Sunday, July 24, 2011

The ideal school, 2

This is from Charles H. Ham, Mind and Hand, 1880:
The Ideal School is an institution which develops and trains to usefulness the moral, physical, and intellectual powers of man. It is what Comenius called Humanity's workshop, and in America it is becoming the natural center of the Public School system. The building, well-designed for its occupancy, is large, airy, open to the light on every side, amply provided with all appliances, requisite for instruction in the arts and sciences, and finished interiorly and exteriorly in the highest style of use and beautiful architectural effects. The distinguishing characteristic of the Ideal School Building is its chimney, which rises far above the roof, from whose tall stack, a column of smoke issues, and the hum and whir of machinery is heard, and the heavy thud of the sledge hammer resounding on the anvil, smites the ear.

It is then, a factory rather than a school?

No. It is a school; the school of the future; the school that is to dignify labor; the school that is to generate power; the school where every sound contributes to the harmony of development, where the brain informs the muscle, where thought directs every blow, where the mind, the eye, and the hand constitute an invincible triple alliance. This is the school that Locke dreamed of , that Bacon wished for, that Rousseau described, and that Comenius, Pestalozzi, and Froebel struggled in vain to establish.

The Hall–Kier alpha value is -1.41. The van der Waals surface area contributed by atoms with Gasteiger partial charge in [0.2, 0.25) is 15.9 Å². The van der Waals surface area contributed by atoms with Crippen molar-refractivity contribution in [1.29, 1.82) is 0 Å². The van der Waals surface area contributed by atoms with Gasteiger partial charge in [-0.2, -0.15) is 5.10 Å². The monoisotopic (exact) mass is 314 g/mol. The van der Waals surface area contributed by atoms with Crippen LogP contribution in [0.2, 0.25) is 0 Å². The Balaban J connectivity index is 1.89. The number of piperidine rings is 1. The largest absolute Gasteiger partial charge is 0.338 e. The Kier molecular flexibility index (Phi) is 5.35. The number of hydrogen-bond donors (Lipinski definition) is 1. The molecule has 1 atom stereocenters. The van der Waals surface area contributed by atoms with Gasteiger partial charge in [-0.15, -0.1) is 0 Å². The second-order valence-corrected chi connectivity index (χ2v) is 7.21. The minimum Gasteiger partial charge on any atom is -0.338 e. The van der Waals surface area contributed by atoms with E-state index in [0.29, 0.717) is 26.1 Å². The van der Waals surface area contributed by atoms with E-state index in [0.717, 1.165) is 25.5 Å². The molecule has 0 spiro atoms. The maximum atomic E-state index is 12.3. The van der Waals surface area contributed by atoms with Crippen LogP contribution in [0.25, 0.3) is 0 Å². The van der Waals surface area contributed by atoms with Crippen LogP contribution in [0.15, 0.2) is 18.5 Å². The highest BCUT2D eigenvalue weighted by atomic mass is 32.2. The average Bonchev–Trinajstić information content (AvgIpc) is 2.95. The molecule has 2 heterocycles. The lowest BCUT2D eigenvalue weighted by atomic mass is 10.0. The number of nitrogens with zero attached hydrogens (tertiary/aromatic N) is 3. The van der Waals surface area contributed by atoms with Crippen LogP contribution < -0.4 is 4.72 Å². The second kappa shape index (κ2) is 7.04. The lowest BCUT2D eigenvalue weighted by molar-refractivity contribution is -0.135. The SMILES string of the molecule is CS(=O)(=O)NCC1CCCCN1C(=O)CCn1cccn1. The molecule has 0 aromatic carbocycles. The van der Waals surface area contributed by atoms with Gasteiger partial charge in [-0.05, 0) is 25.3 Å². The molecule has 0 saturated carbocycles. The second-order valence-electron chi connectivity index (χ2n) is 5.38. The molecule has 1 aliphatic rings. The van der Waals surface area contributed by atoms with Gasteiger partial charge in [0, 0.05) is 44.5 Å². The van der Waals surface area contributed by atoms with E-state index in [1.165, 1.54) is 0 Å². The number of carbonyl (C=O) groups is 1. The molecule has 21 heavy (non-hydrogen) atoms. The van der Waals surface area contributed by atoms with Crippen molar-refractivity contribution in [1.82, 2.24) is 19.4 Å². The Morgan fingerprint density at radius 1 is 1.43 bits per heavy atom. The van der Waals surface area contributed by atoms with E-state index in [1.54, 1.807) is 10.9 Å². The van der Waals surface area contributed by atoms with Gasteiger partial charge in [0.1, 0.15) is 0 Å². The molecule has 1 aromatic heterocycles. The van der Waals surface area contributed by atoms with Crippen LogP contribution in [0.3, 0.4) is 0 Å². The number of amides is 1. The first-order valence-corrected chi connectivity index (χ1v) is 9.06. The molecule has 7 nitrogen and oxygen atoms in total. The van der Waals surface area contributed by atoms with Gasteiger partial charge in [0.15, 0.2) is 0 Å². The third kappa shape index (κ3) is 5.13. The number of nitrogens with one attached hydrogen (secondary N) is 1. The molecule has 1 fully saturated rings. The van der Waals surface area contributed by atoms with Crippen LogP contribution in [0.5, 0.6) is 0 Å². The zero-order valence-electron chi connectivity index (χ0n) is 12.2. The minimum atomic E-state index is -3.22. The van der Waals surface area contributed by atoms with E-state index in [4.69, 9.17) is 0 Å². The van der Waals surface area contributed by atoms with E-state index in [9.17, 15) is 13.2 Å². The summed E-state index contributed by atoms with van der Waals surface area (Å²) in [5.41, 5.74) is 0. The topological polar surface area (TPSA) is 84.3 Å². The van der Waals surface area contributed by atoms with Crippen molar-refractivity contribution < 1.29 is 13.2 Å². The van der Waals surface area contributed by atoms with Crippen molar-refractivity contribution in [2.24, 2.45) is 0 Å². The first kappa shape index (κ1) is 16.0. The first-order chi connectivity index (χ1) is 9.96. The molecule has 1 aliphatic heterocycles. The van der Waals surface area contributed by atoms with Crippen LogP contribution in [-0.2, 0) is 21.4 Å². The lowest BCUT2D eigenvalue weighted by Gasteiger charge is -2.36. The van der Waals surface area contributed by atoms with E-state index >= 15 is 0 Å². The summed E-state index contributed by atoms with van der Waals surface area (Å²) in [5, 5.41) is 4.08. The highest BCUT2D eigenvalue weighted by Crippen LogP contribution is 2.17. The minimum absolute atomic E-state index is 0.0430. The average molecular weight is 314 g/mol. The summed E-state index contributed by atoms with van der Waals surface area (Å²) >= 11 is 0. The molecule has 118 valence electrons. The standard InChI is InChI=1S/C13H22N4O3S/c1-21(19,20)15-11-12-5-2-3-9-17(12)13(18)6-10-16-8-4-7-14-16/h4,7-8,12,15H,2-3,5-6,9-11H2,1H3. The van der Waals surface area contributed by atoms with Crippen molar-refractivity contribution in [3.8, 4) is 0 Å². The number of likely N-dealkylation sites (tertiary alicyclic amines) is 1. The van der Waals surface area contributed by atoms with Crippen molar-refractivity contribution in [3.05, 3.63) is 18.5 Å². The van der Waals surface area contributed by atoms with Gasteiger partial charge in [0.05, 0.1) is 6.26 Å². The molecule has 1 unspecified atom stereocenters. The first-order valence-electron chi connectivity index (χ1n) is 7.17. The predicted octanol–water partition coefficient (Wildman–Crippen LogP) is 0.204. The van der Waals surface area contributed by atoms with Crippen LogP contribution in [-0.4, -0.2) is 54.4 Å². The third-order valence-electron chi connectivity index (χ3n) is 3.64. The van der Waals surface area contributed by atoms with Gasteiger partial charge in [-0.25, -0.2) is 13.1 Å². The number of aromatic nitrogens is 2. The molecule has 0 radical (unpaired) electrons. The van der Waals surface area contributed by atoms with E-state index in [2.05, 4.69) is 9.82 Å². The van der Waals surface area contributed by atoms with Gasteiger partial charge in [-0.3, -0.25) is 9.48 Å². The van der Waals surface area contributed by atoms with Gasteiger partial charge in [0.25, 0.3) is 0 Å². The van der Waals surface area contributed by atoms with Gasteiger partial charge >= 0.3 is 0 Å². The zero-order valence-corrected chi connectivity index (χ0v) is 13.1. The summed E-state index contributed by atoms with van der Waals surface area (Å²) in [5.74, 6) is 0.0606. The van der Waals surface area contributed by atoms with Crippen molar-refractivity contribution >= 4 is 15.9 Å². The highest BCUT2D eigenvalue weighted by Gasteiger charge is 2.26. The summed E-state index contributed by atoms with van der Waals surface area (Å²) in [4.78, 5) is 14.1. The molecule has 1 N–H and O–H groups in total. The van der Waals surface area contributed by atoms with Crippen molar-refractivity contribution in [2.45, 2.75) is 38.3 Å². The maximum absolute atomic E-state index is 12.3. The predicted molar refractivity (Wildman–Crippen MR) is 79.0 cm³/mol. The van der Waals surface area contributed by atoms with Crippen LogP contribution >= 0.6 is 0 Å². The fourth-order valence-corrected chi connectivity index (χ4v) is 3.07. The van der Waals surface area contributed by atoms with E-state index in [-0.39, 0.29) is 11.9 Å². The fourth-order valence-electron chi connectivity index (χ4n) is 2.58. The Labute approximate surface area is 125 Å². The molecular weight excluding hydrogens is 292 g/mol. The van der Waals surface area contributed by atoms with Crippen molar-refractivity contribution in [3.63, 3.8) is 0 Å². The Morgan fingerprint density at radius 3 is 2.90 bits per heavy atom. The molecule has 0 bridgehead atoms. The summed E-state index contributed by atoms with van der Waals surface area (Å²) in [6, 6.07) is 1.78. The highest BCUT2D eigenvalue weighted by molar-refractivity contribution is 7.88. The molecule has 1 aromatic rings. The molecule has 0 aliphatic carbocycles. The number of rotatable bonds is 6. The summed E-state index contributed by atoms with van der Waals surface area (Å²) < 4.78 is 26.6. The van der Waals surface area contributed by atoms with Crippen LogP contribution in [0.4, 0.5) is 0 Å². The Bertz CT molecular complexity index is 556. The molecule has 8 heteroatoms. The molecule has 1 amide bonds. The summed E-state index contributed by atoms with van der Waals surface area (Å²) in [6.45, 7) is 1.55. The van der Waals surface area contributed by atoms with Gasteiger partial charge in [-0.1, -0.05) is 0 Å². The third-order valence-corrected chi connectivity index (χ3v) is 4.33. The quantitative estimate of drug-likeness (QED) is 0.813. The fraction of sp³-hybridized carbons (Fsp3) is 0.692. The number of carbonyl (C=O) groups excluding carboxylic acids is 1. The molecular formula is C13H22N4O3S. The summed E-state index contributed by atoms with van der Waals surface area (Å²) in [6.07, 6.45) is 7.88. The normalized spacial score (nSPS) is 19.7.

It is then, science and the arts in apotheosis. For it be, as claimed, the Ideal School, it is destined to lift the veil from the face of Nature, to reveal her most precious secrets, and to divert to man's use all her treasures.

Yes; it is to other schools what the diamond is to other precious stones--the last analysis of educational thought. It is the philosopher's stone in education; the incarnated dream of the alchemist, which dissolved earth, air, and water into their original elements, and recombined them to compass man's immortality.
The illustration above is from Ham's book, showing the Carpenter's "Laboratory." Laboratory c.1600, "building set apart for scientific experiments," from M.L. laboratorium "a place for labor or work," from L. laboratus, pp. of laborare "to work" and the like. And so you can see that in the ideal school, work, and the exploration of physical reality are united.

Tomorrow my ESSA class on Creative Box Making starts in the Clear Spring School Woodworking "Laboratory," meaning a place where you engage the real world through hands on learning. My class is full at 8 craftsmen, and I will be posting photos in the coming week of what I hope will be learning at its very best.

Make, fix and create

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